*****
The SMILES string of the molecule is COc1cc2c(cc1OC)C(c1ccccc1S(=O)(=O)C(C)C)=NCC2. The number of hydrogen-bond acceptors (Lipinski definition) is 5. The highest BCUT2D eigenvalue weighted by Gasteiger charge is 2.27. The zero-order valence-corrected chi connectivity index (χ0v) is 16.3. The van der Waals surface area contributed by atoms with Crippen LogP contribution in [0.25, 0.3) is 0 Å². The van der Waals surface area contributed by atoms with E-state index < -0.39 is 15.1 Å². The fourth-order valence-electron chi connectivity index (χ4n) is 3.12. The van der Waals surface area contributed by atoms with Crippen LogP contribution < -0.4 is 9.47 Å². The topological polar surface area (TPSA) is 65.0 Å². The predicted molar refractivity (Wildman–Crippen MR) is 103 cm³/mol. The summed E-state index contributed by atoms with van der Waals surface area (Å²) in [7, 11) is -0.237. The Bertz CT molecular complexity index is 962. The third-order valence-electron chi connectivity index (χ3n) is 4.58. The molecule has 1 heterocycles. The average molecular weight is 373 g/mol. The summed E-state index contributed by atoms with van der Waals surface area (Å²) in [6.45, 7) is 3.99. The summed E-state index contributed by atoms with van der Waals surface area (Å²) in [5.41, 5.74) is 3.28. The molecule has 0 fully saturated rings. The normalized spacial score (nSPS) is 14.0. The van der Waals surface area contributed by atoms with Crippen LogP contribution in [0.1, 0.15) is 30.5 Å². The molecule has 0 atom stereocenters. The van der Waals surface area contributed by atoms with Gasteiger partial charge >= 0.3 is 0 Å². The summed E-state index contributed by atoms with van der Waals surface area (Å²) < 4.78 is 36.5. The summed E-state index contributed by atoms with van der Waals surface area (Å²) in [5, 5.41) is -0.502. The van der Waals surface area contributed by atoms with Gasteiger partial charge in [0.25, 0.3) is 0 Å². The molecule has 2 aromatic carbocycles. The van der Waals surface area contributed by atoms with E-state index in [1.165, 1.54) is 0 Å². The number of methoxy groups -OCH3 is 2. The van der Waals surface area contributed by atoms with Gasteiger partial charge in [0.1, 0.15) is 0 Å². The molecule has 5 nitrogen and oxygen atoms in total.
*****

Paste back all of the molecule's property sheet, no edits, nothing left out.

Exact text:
The SMILES string of the molecule is COc1cc2c(cc1OC)C(c1ccccc1S(=O)(=O)C(C)C)=NCC2. The number of hydrogen-bond acceptors (Lipinski definition) is 5. The highest BCUT2D eigenvalue weighted by Gasteiger charge is 2.27. The zero-order valence-corrected chi connectivity index (χ0v) is 16.3. The van der Waals surface area contributed by atoms with Crippen LogP contribution in [0.25, 0.3) is 0 Å². The van der Waals surface area contributed by atoms with E-state index < -0.39 is 15.1 Å². The fourth-order valence-electron chi connectivity index (χ4n) is 3.12. The van der Waals surface area contributed by atoms with Crippen LogP contribution < -0.4 is 9.47 Å². The topological polar surface area (TPSA) is 65.0 Å². The predicted molar refractivity (Wildman–Crippen MR) is 103 cm³/mol. The summed E-state index contributed by atoms with van der Waals surface area (Å²) in [7, 11) is -0.237. The Bertz CT molecular complexity index is 962. The third-order valence-electron chi connectivity index (χ3n) is 4.58. The molecule has 1 heterocycles. The average molecular weight is 373 g/mol. The summed E-state index contributed by atoms with van der Waals surface area (Å²) in [6.45, 7) is 3.99. The summed E-state index contributed by atoms with van der Waals surface area (Å²) in [5.41, 5.74) is 3.28. The molecule has 0 fully saturated rings. The normalized spacial score (nSPS) is 14.0. The van der Waals surface area contributed by atoms with Crippen LogP contribution in [0.1, 0.15) is 30.5 Å². The molecule has 0 atom stereocenters. The van der Waals surface area contributed by atoms with Gasteiger partial charge >= 0.3 is 0 Å². The summed E-state index contributed by atoms with van der Waals surface area (Å²) < 4.78 is 36.5. The summed E-state index contributed by atoms with van der Waals surface area (Å²) in [5, 5.41) is -0.502. The van der Waals surface area contributed by atoms with Gasteiger partial charge in [0.25, 0.3) is 0 Å². The molecule has 2 aromatic carbocycles. The van der Waals surface area contributed by atoms with E-state index in [1.165, 1.54) is 0 Å². The number of methoxy groups -OCH3 is 2. The van der Waals surface area contributed by atoms with Gasteiger partial charge in [0.1, 0.15) is 0 Å². The molecule has 5 nitrogen and oxygen atoms in total.